I realized we need the services of lawyers. We have so many problems in the church that cannot be solved by canon law or by reading the Bible, by studying theology or by prayer alone. We need secular knowledge, especially in the field of civil law, because the church has property or land, buildings, vehicles, and medical and educational institutions. We need someone to take care of these.

Of course, a sister has to be present, but at the same time, they are all linked to society, which is secular and has the legal element. For example, if a sister by bad luck makes a mistake in the course of treating a client who later goes to court, then we need someone to speak on behalf of the sisters. I can be there to assist. I can also assist the sisters in the transfer and sale of properties so that at the end, the money that would have paid a lawyer, who are sometimes a bit expensive, can be used to assist the sisters in their daily activities, to pay for sisters' school fees, medication and other uses.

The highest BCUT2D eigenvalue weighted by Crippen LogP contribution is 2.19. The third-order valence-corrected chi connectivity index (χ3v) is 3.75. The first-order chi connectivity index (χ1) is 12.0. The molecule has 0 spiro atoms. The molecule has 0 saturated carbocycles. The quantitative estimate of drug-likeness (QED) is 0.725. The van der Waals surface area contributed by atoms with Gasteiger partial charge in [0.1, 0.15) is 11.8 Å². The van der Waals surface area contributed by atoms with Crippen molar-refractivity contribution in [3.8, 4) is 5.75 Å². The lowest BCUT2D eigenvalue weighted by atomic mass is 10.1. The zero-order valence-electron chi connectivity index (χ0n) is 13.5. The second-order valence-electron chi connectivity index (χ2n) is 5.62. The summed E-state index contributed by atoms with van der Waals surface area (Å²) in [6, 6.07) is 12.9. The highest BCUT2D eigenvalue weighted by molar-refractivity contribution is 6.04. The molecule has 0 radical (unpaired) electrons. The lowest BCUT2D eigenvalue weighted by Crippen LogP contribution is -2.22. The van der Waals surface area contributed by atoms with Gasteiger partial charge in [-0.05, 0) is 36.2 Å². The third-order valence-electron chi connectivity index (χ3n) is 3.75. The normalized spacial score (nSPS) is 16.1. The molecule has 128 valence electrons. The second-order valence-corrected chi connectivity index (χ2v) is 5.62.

While studying law, you were also lecturing in four universities. How were you able to juggle both?

It was not easy, that I have to admit. I did theology, yet theology and law are two different worlds, since the principles are quite different. I would not say that because I did theology and had a Ph.D., it was easy for me to study law, but I did manage because my determination pushed me. The fact that I was not forced or asked by anyone to study law meant I had to finish. 

I informed my dean at CUEA that I was studying law, and he was for it given that at the university, we have faculty of law. He then expressed hope that in the future I could teach law in that faculty. I also had to talk to my head of department and colleagues, who were very understanding and supportive. I also had to take care of my students by ensuring that I was present to supervise their work. Given that I was teaching master's students, it was more demanding because I had to also prepare for classes. 

I realized that having evening classes at the Catholic University made it possible for me to work during the day as a lecturer, and then in the evening, I would go for my classes. I had to teach four credits in a semester, so I would call my students to do makeups or hold our classes early. By this, I could create time for my own studies and research as well as find time to teach in other institutions.